[ roo-ey, roo-ey ]
/ ruˈeɪ, ˈru eɪ /
See synonyms for: roué / roués on Thesaurus.com
a dissolute and licentious man; rake.
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Origin of roué
1790–1800; <French, noun use of past participle of rouer to break on the wheel (derivative of roue wheel ≪ Latin rota); name first applied to the profligate companions of the Duc d'Orléans (c1720)
Words nearby roué
, Rouen lilac
, Rouge Croix
Based on the Random House Unabridged Dictionary, © Random House, Inc. 2022
How to use roué in a sentence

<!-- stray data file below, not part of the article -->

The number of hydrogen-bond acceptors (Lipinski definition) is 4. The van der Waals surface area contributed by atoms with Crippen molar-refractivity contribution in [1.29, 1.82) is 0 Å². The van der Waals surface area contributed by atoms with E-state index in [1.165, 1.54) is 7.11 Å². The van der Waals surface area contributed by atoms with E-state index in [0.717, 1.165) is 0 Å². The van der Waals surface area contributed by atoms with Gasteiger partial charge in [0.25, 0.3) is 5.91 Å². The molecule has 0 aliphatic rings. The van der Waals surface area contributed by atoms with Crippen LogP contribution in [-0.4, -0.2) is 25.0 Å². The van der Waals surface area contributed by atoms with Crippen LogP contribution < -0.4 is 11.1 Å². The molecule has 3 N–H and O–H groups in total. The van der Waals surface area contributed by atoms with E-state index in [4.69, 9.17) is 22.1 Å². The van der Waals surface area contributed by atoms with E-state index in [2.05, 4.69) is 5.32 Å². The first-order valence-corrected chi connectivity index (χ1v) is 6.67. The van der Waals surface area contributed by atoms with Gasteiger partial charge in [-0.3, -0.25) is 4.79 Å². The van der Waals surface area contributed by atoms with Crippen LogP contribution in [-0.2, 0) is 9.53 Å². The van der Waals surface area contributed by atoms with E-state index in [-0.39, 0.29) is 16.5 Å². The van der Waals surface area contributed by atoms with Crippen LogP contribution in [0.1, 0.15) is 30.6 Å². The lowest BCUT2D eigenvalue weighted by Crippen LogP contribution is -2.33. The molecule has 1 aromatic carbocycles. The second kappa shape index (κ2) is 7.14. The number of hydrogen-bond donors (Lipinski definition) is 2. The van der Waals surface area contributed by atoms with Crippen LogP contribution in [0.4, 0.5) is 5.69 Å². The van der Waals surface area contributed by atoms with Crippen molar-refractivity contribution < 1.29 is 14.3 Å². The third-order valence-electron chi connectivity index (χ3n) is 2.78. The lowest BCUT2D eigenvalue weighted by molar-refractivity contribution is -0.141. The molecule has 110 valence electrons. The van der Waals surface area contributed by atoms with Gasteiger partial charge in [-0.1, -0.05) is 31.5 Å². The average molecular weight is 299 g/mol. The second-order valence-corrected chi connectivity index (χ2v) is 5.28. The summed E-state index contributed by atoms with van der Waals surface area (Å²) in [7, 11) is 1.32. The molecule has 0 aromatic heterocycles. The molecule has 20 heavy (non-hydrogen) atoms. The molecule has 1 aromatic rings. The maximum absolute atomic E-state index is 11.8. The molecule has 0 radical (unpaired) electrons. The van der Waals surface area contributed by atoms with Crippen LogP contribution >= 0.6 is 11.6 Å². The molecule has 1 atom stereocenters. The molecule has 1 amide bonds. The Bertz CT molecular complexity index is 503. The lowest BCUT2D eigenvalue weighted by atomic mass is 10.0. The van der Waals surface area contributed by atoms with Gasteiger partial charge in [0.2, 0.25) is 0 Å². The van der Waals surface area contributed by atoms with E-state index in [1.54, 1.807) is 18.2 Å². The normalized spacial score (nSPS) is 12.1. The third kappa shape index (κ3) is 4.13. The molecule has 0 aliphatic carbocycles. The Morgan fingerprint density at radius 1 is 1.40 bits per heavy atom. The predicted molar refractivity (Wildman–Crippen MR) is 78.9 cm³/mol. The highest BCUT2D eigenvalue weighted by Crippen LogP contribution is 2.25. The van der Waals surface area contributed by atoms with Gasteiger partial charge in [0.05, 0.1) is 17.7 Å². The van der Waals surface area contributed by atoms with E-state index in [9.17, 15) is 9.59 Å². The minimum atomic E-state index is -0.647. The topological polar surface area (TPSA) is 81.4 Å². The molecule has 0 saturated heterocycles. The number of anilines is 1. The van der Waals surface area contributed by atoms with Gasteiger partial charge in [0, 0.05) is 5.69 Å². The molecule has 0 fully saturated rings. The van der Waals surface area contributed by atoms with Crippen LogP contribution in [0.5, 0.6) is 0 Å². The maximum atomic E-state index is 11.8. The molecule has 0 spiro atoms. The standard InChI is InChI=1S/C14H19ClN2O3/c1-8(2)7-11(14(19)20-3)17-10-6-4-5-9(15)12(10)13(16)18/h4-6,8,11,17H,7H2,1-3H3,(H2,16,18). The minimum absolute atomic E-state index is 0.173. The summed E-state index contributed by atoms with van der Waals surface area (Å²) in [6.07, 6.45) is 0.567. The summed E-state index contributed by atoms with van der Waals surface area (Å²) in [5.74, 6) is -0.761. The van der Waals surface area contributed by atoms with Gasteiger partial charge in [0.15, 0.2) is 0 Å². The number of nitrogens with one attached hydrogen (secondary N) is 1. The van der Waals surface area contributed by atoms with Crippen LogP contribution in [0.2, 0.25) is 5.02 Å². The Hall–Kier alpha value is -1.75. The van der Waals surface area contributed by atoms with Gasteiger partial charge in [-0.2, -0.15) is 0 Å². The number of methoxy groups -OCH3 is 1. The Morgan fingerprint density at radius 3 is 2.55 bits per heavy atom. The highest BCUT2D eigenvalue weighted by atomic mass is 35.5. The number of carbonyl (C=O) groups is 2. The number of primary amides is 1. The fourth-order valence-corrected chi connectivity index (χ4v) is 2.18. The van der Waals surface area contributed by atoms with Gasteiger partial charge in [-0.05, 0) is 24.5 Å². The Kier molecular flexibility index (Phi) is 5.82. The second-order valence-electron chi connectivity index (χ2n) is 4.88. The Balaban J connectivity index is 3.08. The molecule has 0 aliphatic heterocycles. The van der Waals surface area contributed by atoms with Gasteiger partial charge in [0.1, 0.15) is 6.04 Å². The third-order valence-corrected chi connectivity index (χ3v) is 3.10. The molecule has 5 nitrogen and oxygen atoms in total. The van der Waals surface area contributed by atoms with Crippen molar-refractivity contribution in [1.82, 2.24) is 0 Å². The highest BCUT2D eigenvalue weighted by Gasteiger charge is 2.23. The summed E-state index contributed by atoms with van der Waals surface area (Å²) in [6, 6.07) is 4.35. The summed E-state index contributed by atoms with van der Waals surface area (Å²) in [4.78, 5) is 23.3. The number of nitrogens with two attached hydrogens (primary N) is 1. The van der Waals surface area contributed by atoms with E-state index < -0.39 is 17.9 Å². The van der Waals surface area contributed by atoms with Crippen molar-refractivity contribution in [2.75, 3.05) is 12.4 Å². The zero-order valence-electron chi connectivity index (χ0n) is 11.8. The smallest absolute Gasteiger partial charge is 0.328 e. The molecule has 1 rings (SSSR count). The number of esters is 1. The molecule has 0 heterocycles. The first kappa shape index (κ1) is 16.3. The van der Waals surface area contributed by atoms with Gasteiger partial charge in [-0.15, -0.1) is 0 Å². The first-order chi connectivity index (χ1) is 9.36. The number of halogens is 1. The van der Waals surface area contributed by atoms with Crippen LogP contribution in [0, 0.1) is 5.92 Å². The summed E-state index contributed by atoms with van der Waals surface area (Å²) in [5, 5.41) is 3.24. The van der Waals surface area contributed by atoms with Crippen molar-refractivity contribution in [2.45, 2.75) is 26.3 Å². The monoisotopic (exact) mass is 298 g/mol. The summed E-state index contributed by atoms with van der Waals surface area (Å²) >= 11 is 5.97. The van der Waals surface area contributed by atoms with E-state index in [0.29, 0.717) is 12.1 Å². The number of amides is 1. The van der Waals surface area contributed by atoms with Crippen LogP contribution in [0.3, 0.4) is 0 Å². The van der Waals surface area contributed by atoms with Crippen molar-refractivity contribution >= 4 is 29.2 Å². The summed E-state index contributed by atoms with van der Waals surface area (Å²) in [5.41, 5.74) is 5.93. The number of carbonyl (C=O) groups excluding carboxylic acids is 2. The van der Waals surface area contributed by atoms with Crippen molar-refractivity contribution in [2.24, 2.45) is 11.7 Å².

“Le Dieu gaulois du Soleil et le symbolisme de la roue,” Paris, 1886.
A shameless old roue makes love to you, and he writes you a stack of silly letters.
When with the gambler, or the roue, he was equally at home—a debauchee, or a handler of cards.
"Boys," he exclaimed, "'tis a hind wheel" (une roue de derrire—the slang word for a silver dollar).
British Dictionary definitions for roué
a debauched or lecherous man; rake
Word Origin for roué
C19: from French, literally: one broken on the wheel, from rouer, from Latin rotāre to revolve, from rota a wheel; with reference to the fate deserved by a debauchee
Collins English Dictionary - Complete & Unabridged 2012 Digital Edition
© William Collins Sons & Co. Ltd. 1979, 1986 © HarperCollins
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